Two more laps and I’ve run the second 400m in 74.3. That’s not good, over 3 seconds off my plan. I’m almost running at 3k pace. I’m still in third, but start to worry that the pack behind is just cruising behind me. I want to pick it up, but now I’m not sure I can. Did that first 100m take more out of me than I thought? Have I already blown this? I’m also getting confused because I’m trying to pace it like a 400m track but it’s a 200m one. And there’s a clock just around the bottom bend that I keep turning to look at even though I have no idea what it means because it’s not at any particular point of the track. What am I doing?

The next 400m are agonising. 73.5 seconds. Way off my target again, my heels are striking the ground like big foot. I can see the shadows behind me getting closer and closer. As I get toward the final 300m I can hear someone on my shoulder. I try to do the maths – I’ve run 3 seconds faster than the guys behind recently, but I’ve run the mid 800m 5.5 seconds slower than planned. If they are faster finishers than me, then I’ve lost third. I need to start running properly.

300m to go, I finally get back on my toes and stretch my legs. Somebody has dropped out, so there are three of us racing for the last medal. The guy on my shoulder moves to the right to overtake me as we hit the bend. Fortunately I know I’m good on the bends, he’s not going to get round me here!

220m to go, I’ve built a gap I’m sure. Only 0.5 seconds or so but I sense he’s a little further back. Finally it feels like I’m running properly, I’m now on my fore foot. I cross the line and get the final lap bell. 200m to go – it is now or never.

I hit the penultimate bend and it all suddenly clicks. I need to turn my legs over faster, increase my cadence asap. I fly round the bend and I know I’ve made another 0.5 secs on the guys behind. I can’t hear or sense him anymore. I just need to hold it.

I’ve no idea what’s happening ahead now, no idea where the leaders are. I’ve 100m left to get myself a British Masters championship medal on my first attempt. I am not letting this go now.

It’s an all-out sprint to the line. I’ve no idea what time I am running in. I get round the final bend and I can see the winners have finished which means the clock has stopped on the winning time, so I have no idea what my time will be. But I also know for the first time that I have got that final medal. I’ve pulled away, I know there’s a gap and as long as I can push to the line I’m driving home happy.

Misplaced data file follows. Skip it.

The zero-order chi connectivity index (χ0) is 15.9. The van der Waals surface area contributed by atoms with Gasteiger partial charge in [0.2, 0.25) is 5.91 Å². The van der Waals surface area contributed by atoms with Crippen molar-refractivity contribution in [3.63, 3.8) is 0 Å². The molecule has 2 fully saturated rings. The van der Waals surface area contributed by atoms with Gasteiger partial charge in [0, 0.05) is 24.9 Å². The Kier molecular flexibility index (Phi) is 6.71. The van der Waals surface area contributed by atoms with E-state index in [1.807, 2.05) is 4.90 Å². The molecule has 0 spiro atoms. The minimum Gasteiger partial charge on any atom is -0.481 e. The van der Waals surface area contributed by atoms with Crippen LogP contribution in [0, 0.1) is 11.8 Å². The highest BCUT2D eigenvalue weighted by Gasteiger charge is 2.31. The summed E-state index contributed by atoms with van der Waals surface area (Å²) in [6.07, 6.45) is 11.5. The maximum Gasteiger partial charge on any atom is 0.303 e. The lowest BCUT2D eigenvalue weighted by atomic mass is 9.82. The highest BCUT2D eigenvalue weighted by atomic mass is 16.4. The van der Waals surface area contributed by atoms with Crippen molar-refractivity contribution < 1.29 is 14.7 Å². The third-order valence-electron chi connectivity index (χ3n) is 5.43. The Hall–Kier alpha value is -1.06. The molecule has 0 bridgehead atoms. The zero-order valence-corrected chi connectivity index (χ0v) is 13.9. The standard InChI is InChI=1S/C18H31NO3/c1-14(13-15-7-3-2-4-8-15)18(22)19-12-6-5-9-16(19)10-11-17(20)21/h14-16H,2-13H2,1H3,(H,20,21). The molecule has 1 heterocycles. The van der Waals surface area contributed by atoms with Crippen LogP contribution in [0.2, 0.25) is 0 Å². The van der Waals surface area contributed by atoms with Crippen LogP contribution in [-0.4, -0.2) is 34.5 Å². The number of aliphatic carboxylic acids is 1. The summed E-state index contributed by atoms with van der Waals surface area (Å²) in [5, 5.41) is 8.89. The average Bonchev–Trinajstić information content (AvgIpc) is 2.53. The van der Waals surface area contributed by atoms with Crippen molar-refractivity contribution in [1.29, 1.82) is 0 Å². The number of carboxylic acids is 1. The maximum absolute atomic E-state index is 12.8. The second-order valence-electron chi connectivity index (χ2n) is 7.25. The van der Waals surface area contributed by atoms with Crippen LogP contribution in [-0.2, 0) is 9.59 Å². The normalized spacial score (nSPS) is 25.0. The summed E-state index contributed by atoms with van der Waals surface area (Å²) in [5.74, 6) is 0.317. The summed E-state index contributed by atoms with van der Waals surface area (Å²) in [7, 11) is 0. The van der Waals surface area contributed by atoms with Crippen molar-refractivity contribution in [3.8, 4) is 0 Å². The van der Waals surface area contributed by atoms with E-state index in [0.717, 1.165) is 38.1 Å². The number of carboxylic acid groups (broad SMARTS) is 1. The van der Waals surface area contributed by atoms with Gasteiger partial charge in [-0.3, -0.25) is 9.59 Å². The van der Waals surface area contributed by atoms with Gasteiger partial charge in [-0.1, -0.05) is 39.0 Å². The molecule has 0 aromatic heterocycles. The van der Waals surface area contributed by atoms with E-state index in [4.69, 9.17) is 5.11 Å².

I cross the line and stop my watch. I’ve finished third. I have a medal! And then it gets better – one of the front two is a guest competitor and not eligible for a medal. I’ve got the silver!

Overall my time is 0.8 seconds slower than my last 1500m. Seeing as I had lost almost 6 seconds in the middle of the race I realise I have run a very fast (for me) final 300m. Leading a chasing pack was a new experience so I’m really pleased to have held them off to the end. For the first time I think at this distance, I haven’t got a new PB…but I have got the medal I came for.

Joe's first indoor competition

Joe’s first indoor competition

Al Silvester still going strong for Arena internationally.

As Al & Cat continue their adventures in running land around the world, here is the latest instalment from their recent race in Hong Kong. A little warm up for the Tokyo Marathon.

China Coast Half Marathon – Hong Kong

It's not about the prize but the taking part isn't it guys?

It’s not about the prize but the taking part isn’t it guys?

Well then folks, it’s January 2016 (or at least it was when I first started writing this post!) and after no races in Vietnam we were long overdue a sharpener before February’s Tokyo marathon. Luckily we had planned for such an eventuality and scheduled in the China Coast Half Marathon in honkers!

To that end I’ll cut straight to the chase, here is our race report for the China Coast Half Marathon as told through the inner monologues of runner numbers, 1838 (Cat) and 1839 (Al)…

Mile 0


5,4,3,2,1!! Go! Ok….exciting. Though still walking… crossing the line, quick, start the watch -go.


Bloody hell, too far back in the pen again. Why do I always do this? Must remember to get in early to get as far forward as possible. What’s the mandarin for “excuse me”? Ah yes, Dway Boo Che. Or something like that. “Dway Boo Che”, “Dway Boo Che”, “Dway Boo Che”, “sorry”. Ah sod it, this is far enough forward. Why is there a taxi trying to drive through the crowd! Idiot. What’s idiot in mandarin? Oooh crap, we’re off.

Mile 0-1.5:

Hmm, bit congested. Crap, watch says 9:40 m/m. Gonna have to make that up. Oh god, it’s hilly. Well what goes up must come down so the next mile should be nice. Yeah but what about mile 4 and then 10 etc – oh shut up don’t think like that it’s only the start!


Right, need to get round some people asap. Get to the side. That’s a bit better. Nice downhill start actually, sweet. Ooo, but now a rather large uphill!… This is a really long hill! Must be a mile long? Ah, but there’s the summit. Wow the leaders have gone over already! Better speed up a bit.

Mile 1.5-2:


Oo, yay downhill. Watch check…..oh this is better. Maybe I’ll be OK. This might even be fun. Uh oh watch is vibrating…crap storage space is low. Thought it would last the race. How can I have run out space in a few months – I haven’t done that many runs surely!